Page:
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macOS security: past experience for today’s success
Tuesday, April 13, 2021
With the release of macOS Big Sur and the new M1 processor from Apple, our developers, testers and analysts had to work hard to make our anti-virus modules compatible with the new operating system. While beta testing for Dr.Web 12.5 for macOS is going full throttle and programmers worldwide are searching for sophisticated solutions to make their programs operational on the basis of the new architecture, let's remember a very interesting event that took place nearly 10 years ago.
Spring 2012 became really significant for the whole IT industry. Hundreds of thousands of computers running macOS, which at that time was still regarded by many as completely invulnerable to malware, turned out to be compromised by BackDoor.Flashback. Thus was formed the largest botnet in history consisting of Macs.
For many macOS users that development was a real eye-opener. It is still believed that this closed operating system is reliably protected against all kinds of trojans and viruses, and its relatively low popularity only contributes to its overall security. But leading up to that moment, virus writers had already long turned their attention to this operating system, so the incident with Flashback was only a matter of time.
As is often the case, the root cause of such a mass infection was a vulnerability that had not been closed in time. A trojan took advantage of exploits that leveraged a specific Java vulnerability to infect computers. The infection process was unobtrusive: it was enough for users only to visit a specific website containing a malicious applet; and the vulnerable Java version had to have been installed in the system.
The first Flashback botnet domains were registered on March 25, 2012. On March 27, Doctor Web's virus experts analysed a trojan sample that had caused an infection and studied algorithms used to generate the control server addresses. After that, our company conducted its own study, which threw light on the actual extent of the epidemic.
To calculate the size of the botnet, we used the sinkhole method, which redirects bot traffic, and that made it possible to intercept messages containing unique numbers of infected computers. A simple analysis of the data stunned many experts: at the peak, the number of botnet nodes (infected Macs) exceeded 800,000.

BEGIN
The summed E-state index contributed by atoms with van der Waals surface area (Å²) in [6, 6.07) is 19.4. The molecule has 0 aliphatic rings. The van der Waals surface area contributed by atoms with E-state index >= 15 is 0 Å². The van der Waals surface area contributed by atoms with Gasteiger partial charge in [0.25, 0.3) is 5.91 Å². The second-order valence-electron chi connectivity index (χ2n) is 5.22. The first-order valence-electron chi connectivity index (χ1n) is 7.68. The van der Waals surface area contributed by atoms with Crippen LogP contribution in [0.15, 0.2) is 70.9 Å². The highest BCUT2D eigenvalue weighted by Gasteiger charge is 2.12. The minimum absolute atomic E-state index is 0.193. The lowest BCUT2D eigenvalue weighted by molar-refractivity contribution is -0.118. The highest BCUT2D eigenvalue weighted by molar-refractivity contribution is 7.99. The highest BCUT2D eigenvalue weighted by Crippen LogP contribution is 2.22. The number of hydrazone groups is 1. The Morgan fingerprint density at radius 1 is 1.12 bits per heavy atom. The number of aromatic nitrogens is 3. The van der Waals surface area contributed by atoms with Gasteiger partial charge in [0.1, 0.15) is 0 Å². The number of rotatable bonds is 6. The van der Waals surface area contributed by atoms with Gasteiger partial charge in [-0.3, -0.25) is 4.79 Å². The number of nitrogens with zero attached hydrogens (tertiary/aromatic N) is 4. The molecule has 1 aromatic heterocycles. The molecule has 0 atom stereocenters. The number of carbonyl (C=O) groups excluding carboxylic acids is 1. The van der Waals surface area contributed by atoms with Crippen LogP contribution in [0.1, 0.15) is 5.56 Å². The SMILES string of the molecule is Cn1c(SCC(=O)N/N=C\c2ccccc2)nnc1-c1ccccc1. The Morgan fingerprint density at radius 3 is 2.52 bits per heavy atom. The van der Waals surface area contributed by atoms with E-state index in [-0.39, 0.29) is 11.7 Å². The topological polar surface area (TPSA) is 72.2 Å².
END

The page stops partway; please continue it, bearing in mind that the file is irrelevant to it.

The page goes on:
The prospect of giving their favourite computer away to hackers did not bode well for users. Upon receiving the corresponding commands from the control server, Flashback downloaded and ran any executable file on an infected device. Thus, the botnet operators could carry out DDoS attacks, steal users’ personal data, carry out phishing attacks, and, in general, they had a very wide range of actions they could take with the infected Macs.
Now let's examine the figures. In those years, according to leading experts, among desktops, macOS’s market share was about 6%. In less than 10 years, that share has grown to 16.5%, and virus writers have become more active, too. What current threats can macOS’s numerous users encounter?
The emergence of new types of malicious and unwanted software for macOS became one of 2020’s key trends. In the past year, our virus analysts discovered several significant threats, including active encryption ransomware known as ThiefQuest, numerous spyware programs, and rootkits which are able to hide running processes.
Also, our analysts studied the first trojan advertising module designed specifically for new Apple CPUs. It is notable in that it is able to resist debugging and determine that it is functioning in a virtual environment. Its primary function is to demonstrate annoying ads, banners, and pop-ups—something users hardly expect from systems running macOS.
We also examined more dangerous malware such as Mac.Trojan.SilverSparrow.1. Users who download software from untrusted sources are at risk as this trojan can be disguised as any program. Infection occurs without the user noticing and looks like a regular program installation. When the trojan is opened with the help of a standard installer, it pretends to be a "good" program and asks users for the permissions it needs to work. By granting these permissions, users compromise their systems. The main malicious feature is a payload that is locally assembled by the trojan. Thus, the trojan affixes several malicious scripts in the system, which then run in the operating system. These scripts collect personal data and spy on users.
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Despite Apple’s efforts to make its system as closed and secure as possible, virus writers are successfully finding solutions that compromise macOS computers. It’s hardly surprising that cybercriminals are scrutinising the platform more now that it is becoming more popular. Malware that exists now allows attackers to easily access Macs, steal personal data and successfully use social engineering techniques—this is more than enough for attacks to be effective.
That's why we've worked so hard designing Dr.Web for macOS Big Sur. A reliable anti-virus product must operate effectively in all operating systems.
Right now, anyone who wants to do so can test the features of Dr.Web 12.5 for macOS during the public beta testing. Join the trailblazers!